There is not really any courage at all in attacking hoary or antiquated things, any more than in offering to fight one’s grandmother. The really courageous man is he who defies tyrannies young as the morning and superstitions fresh as the first flowers. The only true free-thinker is he whose intellect is as much free from the future as from the past.
-G.K. Chesterton, What’s Wrong with the World
“Men invent new ideals because they dare not attempt old ideals. They look forward with enthusiasm, because they are afraid to look back.”
–G.K. Chesterton, What’s Wrong with the World
Our society is so abnormal that the normal man never dreams of having the normal occupation of looking after his own property. When he chooses a trade, he chooses one of the ten thousand trades that involve looking after other people’s property.
Tradition means giving votes to the most obscure of all classes, our ancestors. It is the democracy of the dead. Tradition refuses to submit to that arrogant oligarchy who merely happen to be walking around.
-G.K. Chesterton, Orthodoxy.
This has been one of my favourite quotations from Chesterton. If we believe that everyone has a say, that everyone’s voice counts, why should we exclude those voices from the past? A democracy that ignores the voice of time-tested tradition is really no democracy at all, but an “oligarchy who merely happen to be walking around.” And an arrogant one, at that.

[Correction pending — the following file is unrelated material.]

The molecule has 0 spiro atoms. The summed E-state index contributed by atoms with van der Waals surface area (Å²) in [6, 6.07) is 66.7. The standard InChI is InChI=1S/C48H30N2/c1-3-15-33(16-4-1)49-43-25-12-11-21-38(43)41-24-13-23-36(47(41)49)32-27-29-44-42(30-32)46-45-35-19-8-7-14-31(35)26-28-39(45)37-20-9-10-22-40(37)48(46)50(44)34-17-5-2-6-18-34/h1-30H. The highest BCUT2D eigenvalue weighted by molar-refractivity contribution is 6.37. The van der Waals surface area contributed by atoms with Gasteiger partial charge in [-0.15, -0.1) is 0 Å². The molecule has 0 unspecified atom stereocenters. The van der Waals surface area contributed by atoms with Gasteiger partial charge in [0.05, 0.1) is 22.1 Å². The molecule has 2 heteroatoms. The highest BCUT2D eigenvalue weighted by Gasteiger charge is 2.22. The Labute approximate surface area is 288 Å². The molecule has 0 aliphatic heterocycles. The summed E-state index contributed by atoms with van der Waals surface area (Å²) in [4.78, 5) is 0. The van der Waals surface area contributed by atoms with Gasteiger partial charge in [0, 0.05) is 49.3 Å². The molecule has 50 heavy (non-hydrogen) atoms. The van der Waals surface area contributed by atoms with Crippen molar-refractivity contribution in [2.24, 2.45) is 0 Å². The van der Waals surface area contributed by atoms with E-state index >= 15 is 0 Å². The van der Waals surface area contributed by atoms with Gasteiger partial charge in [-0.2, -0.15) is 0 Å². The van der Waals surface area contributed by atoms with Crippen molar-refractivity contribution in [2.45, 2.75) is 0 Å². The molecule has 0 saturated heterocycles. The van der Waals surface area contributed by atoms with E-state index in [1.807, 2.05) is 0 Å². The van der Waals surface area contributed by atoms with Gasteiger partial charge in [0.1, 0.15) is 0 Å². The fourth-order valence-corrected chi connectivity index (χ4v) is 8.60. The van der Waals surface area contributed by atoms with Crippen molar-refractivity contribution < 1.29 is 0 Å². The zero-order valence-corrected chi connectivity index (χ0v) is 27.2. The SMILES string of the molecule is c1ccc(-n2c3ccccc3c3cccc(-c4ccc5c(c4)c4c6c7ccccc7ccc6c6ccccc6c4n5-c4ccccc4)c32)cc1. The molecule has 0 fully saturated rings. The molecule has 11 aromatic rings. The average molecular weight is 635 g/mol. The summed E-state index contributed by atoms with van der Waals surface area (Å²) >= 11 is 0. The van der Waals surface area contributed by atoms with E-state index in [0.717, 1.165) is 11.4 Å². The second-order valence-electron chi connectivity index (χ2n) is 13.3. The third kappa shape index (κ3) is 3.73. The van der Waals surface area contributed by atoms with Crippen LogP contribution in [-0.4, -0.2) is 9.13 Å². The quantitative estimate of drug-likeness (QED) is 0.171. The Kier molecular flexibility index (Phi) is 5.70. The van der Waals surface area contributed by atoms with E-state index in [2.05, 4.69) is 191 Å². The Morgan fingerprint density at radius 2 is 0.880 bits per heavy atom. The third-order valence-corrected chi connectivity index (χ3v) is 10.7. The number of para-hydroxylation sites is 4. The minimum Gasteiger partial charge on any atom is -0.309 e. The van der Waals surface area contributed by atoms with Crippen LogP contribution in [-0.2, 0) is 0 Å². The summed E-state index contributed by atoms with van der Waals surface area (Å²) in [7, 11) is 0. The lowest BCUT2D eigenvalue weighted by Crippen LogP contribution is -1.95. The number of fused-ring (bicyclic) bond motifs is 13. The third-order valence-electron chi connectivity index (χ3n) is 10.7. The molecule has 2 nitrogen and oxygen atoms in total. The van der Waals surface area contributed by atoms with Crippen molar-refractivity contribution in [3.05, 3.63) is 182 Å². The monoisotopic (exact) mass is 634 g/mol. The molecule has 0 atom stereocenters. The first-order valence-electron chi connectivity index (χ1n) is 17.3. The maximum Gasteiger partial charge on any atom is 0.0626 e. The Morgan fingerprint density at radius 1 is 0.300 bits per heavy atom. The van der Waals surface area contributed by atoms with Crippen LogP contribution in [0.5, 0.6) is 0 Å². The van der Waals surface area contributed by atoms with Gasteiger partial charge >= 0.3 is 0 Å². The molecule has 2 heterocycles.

Where character forbids self-indulgence, transcendence still hovers around.
–Richard Weaver, Ideas Have Consequences.
Weaver is arguing that the contemporary loss of pride in craftsmanship (think industrialism and consumerism) is due, foundationally, to the abandonment of the ideals, the abandonment of the abstract true and good. When workers are living in right accord with the transcendent, the result will be that their work is the translating, or the fleshing out, of the ideals, “a bringing of the ideal from potentiality into actuality.”
However, we have abandoned the ideals and now give supreme value to what works, to the practical. Weaver tells us the inevitable result:
When utilitarianism becomes enthroned and the worker is taught that work is use and not worship, interest in quality begins to decline.
The road to the recovery of craftsmanship in work is the fresh remembrance that all of our work is to be bringing the ideals to life, interpreting that which is transcendent. More so, it is looking to the One in whom all truth is sourced. Essentially, it is the realization that all of life is worship before the holy and triune God. It is Luther’s realization of Coram Deo: we live every second of every day before the face of The Almighty. It is the glad acceptance of the believer’s position in Christ, and the ambitious obedience of our Lord’s commands.